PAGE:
The dangers of speaking a foreign language!

I am always trying to ingratiate myself with the locals when I travel, by attempting to speak at least a few words in the local tongue. Whilst it often has a good effect sometimes it gets me into trouble, particularly in countries where the language is tonal in nature.
Cantonese for example has six tones (some say 9), none of which I can differentiate. While living in Hong Kong I often, while dining in a restaurant, ordered an egg at the end of a meal when what in fact I wanted was the bill, (luckily most Hong Kongers work out what that the stupid Gweilo murdering their language is saying, based on the context)
I have also during the monsoon, commented on a large fish when I wanted to say that it is raining heavily. It is for reasons like this I suspect that very few expats in HK ever really master the language.
The Thai language is also tonal with 5 tones and it caught me out on my last visit to Bangkok.
Visiting my friend’s office I met his secretary and remembering her name from a previous visit thought I would get into her good books by greeting her effusively in Thai. “Sawasdee Krup Khun Noi” (Hello Miss Noi) I pronounced while giving her the traditional wai (two palms pressed together in prayer position).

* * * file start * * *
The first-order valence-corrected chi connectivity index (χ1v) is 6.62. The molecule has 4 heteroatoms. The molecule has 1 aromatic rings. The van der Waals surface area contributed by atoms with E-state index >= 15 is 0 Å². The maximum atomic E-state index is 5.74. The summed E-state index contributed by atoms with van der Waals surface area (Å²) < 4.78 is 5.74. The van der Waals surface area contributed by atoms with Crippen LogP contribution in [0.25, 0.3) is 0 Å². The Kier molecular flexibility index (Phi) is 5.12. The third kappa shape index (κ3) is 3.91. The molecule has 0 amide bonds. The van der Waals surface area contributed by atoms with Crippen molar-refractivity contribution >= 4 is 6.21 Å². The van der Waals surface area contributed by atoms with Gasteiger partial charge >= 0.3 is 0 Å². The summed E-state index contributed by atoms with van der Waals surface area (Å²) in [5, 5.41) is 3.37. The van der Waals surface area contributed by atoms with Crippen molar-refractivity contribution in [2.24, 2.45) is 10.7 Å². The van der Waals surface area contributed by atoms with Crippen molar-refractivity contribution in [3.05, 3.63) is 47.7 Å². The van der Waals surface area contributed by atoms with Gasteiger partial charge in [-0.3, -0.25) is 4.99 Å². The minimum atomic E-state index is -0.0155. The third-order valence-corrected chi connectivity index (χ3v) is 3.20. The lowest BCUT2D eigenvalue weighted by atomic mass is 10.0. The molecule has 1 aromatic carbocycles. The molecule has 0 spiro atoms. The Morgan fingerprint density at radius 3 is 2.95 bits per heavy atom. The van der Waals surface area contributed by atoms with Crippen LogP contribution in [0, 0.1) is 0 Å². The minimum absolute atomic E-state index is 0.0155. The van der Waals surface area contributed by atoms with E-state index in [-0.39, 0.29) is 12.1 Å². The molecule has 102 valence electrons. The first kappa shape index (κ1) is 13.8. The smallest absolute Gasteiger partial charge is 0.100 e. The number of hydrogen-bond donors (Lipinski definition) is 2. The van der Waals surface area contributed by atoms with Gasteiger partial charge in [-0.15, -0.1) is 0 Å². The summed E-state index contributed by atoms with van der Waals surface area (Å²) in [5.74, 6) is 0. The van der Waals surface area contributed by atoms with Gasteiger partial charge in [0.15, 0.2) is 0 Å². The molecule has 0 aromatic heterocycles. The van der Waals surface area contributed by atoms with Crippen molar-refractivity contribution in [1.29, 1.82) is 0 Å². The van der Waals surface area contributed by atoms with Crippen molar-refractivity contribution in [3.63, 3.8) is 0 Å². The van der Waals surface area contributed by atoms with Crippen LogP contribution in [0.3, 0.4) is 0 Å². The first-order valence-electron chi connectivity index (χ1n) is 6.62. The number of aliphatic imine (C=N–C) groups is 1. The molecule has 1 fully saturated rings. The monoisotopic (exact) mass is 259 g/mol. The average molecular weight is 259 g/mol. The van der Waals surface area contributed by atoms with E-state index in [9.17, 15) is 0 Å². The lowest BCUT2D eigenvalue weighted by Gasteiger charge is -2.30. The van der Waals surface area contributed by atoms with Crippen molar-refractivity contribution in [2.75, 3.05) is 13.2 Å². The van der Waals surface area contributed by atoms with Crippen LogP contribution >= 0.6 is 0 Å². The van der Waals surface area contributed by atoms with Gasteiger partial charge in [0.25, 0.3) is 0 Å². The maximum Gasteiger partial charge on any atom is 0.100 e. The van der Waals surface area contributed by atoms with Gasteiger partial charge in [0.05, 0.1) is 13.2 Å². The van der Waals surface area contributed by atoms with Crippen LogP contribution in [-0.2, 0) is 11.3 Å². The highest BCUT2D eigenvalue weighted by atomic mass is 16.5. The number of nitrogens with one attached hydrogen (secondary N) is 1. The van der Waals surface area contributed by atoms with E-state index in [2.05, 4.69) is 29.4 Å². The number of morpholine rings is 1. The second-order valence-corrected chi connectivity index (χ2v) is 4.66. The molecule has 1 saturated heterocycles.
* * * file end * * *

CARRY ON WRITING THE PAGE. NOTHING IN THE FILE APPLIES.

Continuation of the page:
I noticed her looking a little unhappy while out of the corner of my eye caught my friend sniggering in the background.
Catching him alone a little later I asked him what I had done wrong. “You called her Khun Noi“ he said. “Isn’t that her name” I asked.
“Yes but you said Noi”
“Exactly” I said.
“No it’s pronounced Noi” to my ears sounding precisely the way I had said it.
“Well it surely doesn’t make much difference” I replied with more than a trace of irritation.
“Oh yes it does” he said. “You just called her Miss Pubic Hair!”

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